More Wet and Dry Weather Extremes Projected with Global Warming

October 4, 2018
Contact:

Tim Lucas, 919/613-8084, tdlucas@duke.edu

 
corn field in drought.jpg

Corn shows the effect of drought in Texas in 2013. (Credit: USDA)

DURHAM, N.C. – Global warming is projected to spawn more extreme wet and dry weather around the world, according to a recent peer-reviewed study in the Journal of Climate by scientists at Rutgers University, Duke University and the Georgia Institute of Technology.

The projected weather extremes will include more frequent dry spells in the northwestern, central and southern United States and in Mexico, and more frequent heavy rainfall events in south Asia, the Indochinese Peninsula and southern China.

The chief culprit for the extremes, the study finds, is the increasing intensity of subtropical stationary waves that form in northern summers.

As these weather-making waves grow more intense, they spur the formation of more persistent high-pressure systems over the North Pacific and North Atlantic and more persistent low-pressure systems over Eurasia and North America.

The high-pressure systems create conditions that lead to longer periods of dry weather, while the low-pressure systems fuel more extreme wet weather.

“Increasingly strong subtropical stationary waves play an important role in explaining the increase in extremely dry weather in North America and extremely wet weather in south and Southeast Asia,” says Jiacan Yuan, a postdoctoral associate in earth and planetary sciences at Rutgers University-New Brunswick and the Rutgers Institute of Earth, Ocean and Atmospheric Sciences, who led the study.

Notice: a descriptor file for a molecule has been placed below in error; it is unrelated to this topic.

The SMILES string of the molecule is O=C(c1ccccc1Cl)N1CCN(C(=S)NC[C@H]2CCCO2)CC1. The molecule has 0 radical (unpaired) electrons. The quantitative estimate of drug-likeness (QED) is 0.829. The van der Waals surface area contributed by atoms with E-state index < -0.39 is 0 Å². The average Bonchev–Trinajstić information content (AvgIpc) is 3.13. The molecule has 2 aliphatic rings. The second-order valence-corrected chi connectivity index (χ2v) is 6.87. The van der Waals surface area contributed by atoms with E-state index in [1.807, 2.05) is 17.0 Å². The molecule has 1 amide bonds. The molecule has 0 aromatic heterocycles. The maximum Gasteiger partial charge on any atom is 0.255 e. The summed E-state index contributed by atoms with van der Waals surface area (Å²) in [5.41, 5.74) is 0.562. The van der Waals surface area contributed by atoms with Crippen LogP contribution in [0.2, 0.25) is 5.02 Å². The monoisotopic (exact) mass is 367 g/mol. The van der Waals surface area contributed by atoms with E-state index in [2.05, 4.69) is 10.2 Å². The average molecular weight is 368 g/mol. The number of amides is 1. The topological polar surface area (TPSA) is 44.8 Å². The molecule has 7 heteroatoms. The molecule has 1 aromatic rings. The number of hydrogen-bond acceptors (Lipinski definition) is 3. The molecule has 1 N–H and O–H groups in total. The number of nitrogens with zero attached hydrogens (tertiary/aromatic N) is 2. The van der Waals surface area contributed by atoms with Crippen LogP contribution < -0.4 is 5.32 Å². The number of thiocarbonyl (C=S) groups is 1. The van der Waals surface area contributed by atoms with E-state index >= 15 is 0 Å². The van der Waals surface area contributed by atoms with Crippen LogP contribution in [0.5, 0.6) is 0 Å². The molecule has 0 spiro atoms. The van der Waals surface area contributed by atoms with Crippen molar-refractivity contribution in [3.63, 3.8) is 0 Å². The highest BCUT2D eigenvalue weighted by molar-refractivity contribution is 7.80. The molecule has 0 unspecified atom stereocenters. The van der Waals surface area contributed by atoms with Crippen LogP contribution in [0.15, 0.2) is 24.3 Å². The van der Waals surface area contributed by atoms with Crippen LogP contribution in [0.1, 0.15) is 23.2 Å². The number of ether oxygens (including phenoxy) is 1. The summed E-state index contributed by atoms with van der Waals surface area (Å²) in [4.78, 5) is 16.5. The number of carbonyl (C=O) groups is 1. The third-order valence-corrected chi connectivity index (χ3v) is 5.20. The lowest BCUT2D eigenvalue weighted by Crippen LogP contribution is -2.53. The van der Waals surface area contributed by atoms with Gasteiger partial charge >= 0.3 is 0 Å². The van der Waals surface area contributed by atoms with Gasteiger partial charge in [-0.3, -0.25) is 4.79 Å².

The researchers’ analysis shows that a significant increase occurred in the waves’ strength between 1979 and 2013. Projections suggest this increase will accelerate as Earth’s climate warms in coming decades.

Wenhong Li, associate professor of climate at Duke’s Nicholas School of the Environment, co-authored the study.

Other co-authors were Robert Kopp of the Rutgers Institute of Earth, Ocean, and Atmospheric Sciences and Yi Deng of Georgia Tech.

Support came from the Rhodium Group as part of the Climate Impact Lab Consortium, and from grants from the National Science Foundation.

CITATION: “Response of Subtropical Stationary Waves and Hydrological Extremes to Climate Warming in Boreal Summer,” Jiacan Yuan, Wenhong Li, Robert E. Kopp and Yi Deng; Aug. 21, 2018, Journal of Climate. DOI: 10.1175/JCLI-D-17-0401.1

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